Journey1(1)

I don't know of many Reformed ministers writing novels these days but I know at least one. Dr. Bob Beltz is a rare breed of artist/minister/filmmaker/novelist/cyberabbot who applies reformed thinking to the stages of life. I like Bob. He loves life and lives it to the full. He is balanced and well-rounded, interesting and interested. I am bringing Bob's novel Somewhere Fast with me on my business trip this week and will probably give some thought to my own mid-life challenges but don't worry . . . I WONT be buying a Harley Davidson.

You can read about John Calvin unraveled and more of Bob's thoughts here on Spirituality Examined.

Related: Bob Beltz at our roundtable at Freakstock.
Does the missional church have a reformed heritage?

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A Little Book on Poverty and Glory

The future of writing, as I suggested on a blogging interview a few days ago, has to do with both freely accessible content online for the masses and at the same time with fine, long-lasting bespoke books for the few. Amy McDonald Chapman's A Little Book on Poverty and Glory is one of those such books.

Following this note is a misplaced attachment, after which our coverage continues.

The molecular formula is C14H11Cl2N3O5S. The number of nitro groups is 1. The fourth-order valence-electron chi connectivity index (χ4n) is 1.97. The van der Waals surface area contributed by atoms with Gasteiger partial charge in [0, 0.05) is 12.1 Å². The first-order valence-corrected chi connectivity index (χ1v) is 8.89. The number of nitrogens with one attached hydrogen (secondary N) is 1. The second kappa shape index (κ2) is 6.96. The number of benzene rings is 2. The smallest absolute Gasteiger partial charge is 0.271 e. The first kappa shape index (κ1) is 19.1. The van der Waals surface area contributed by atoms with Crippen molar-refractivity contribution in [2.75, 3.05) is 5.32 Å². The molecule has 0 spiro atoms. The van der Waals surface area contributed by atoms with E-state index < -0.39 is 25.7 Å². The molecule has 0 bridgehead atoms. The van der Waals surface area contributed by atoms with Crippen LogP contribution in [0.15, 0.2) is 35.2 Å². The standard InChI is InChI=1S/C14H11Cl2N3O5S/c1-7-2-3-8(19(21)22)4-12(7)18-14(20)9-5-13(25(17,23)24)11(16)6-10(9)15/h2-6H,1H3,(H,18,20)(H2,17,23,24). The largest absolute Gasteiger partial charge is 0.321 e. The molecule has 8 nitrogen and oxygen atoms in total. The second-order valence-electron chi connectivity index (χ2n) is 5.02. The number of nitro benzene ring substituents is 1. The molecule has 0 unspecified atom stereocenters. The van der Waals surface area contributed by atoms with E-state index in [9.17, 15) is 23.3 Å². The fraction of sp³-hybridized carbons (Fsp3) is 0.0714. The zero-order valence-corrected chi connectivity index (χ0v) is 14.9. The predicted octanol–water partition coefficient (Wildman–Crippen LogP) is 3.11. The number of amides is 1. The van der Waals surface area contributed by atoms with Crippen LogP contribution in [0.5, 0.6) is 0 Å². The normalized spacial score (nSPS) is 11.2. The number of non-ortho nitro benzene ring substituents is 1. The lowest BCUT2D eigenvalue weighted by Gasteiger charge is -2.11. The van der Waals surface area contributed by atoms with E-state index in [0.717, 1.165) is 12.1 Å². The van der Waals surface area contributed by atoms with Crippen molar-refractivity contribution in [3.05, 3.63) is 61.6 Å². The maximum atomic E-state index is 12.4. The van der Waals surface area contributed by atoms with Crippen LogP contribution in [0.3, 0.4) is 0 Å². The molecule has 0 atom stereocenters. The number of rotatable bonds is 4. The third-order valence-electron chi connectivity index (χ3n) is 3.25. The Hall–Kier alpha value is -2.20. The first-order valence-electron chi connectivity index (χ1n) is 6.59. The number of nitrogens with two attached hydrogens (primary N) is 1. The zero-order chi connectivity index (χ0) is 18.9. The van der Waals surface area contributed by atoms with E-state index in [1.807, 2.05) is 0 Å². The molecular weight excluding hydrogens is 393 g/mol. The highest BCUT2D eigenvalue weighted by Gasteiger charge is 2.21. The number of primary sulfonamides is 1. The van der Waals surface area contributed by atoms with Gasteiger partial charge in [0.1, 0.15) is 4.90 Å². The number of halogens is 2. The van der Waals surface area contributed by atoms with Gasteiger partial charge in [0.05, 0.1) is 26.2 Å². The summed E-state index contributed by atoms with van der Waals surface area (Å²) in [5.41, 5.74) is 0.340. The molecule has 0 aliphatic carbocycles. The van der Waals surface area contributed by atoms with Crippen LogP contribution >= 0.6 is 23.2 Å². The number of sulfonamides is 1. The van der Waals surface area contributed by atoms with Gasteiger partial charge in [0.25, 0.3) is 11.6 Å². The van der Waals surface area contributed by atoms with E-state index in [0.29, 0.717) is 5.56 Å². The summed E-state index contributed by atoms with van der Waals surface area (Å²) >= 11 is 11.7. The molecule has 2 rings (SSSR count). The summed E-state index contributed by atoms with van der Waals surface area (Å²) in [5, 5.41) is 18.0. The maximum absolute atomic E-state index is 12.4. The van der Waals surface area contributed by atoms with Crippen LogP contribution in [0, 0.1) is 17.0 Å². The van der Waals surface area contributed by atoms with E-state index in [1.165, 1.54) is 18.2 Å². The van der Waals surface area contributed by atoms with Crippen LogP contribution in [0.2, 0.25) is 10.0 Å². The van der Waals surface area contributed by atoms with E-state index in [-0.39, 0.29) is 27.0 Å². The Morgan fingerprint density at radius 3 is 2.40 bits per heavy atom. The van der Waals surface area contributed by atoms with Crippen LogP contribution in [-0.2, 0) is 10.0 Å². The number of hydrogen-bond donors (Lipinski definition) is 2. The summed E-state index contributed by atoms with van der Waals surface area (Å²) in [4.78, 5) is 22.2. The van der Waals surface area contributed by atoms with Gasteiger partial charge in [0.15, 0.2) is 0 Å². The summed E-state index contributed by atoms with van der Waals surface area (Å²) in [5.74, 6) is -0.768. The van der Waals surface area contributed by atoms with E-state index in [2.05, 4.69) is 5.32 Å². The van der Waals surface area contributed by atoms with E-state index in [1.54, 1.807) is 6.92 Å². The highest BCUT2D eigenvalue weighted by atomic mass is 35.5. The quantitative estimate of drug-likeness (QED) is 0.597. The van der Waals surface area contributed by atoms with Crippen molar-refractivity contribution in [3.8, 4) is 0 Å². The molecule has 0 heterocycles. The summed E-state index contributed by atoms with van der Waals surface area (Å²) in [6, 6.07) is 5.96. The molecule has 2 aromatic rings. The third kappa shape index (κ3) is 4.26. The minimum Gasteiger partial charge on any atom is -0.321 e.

Poverty-1Only 200 copies have been printed and each one is numbered and signed. Each book is a piece of art. It was written prayerfully and thoughtfully over a number of years. It was printed on a letterpress printing machine from plates and then stitched and bound. The artwork is from Linnea Spransy. The design by Kim Garza won an AIGA book cover award.

What I am saying is . . .

this is not just a book . . .

this is an Amy McDonald Chapman book.

And there are a few copies left.

Both Amy and Linnea are dear friends of ours and both walked part of the Camino de Santiago with us in Spain. In a brief moment of passionate extravagance and unbridled mercy, Amy married some vagabond clown named Derek Chapman in our back yard in Prague. Since then, she has suffered much and learned much through living with Derek. Maybe that should be another book? A Little Book on Patience and Grace?


GloboChrist: The Book to Read

This is for the missional entrepreneurs working in continental Europe that I will be teaching in Belgium next week. You know who you are and you may have been notified of my book recommendation. If not, here it is: The most important book you can read in preparation for my presentations, the one and only book apart from the Bible, is GloboChrist: The Great Commission Takes a Postmodern Turn, by Carl Raschke. Get it from UK's Eden or Amazon if you are coming over from USA.